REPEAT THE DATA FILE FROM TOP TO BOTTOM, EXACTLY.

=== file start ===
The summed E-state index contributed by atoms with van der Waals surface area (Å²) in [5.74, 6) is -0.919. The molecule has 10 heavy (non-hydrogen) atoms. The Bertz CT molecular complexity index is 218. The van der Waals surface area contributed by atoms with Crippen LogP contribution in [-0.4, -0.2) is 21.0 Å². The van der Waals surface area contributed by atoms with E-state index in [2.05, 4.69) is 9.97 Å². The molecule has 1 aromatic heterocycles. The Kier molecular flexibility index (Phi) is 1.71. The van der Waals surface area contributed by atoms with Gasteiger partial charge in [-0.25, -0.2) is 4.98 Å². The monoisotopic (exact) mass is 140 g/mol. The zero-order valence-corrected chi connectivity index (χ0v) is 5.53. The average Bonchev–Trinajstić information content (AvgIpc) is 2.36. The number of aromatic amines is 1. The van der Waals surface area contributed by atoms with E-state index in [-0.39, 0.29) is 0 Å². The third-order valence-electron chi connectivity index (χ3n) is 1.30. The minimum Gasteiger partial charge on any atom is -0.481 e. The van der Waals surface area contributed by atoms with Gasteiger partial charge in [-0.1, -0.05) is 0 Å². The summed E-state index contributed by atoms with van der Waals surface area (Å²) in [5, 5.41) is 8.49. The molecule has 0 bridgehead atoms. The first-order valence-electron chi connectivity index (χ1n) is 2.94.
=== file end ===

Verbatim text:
The summed E-state index contributed by atoms with van der Waals surface area (Å²) in [5.74, 6) is -0.919. The molecule has 10 heavy (non-hydrogen) atoms. The Bertz CT molecular complexity index is 218. The van der Waals surface area contributed by atoms with Crippen LogP contribution in [-0.4, -0.2) is 21.0 Å². The van der Waals surface area contributed by atoms with E-state index in [2.05, 4.69) is 9.97 Å². The molecule has 1 aromatic heterocycles. The Kier molecular flexibility index (Phi) is 1.71. The van der Waals surface area contributed by atoms with Gasteiger partial charge in [-0.25, -0.2) is 4.98 Å². The monoisotopic (exact) mass is 140 g/mol. The zero-order valence-corrected chi connectivity index (χ0v) is 5.53. The average Bonchev–Trinajstić information content (AvgIpc) is 2.36. The number of aromatic amines is 1. The van der Waals surface area contributed by atoms with E-state index in [-0.39, 0.29) is 0 Å². The third-order valence-electron chi connectivity index (χ3n) is 1.30. The minimum Gasteiger partial charge on any atom is -0.481 e. The van der Waals surface area contributed by atoms with Gasteiger partial charge in [-0.1, -0.05) is 0 Å². The summed E-state index contributed by atoms with van der Waals surface area (Å²) in [5, 5.41) is 8.49. The molecule has 0 bridgehead atoms. The first-order valence-electron chi connectivity index (χ1n) is 2.94.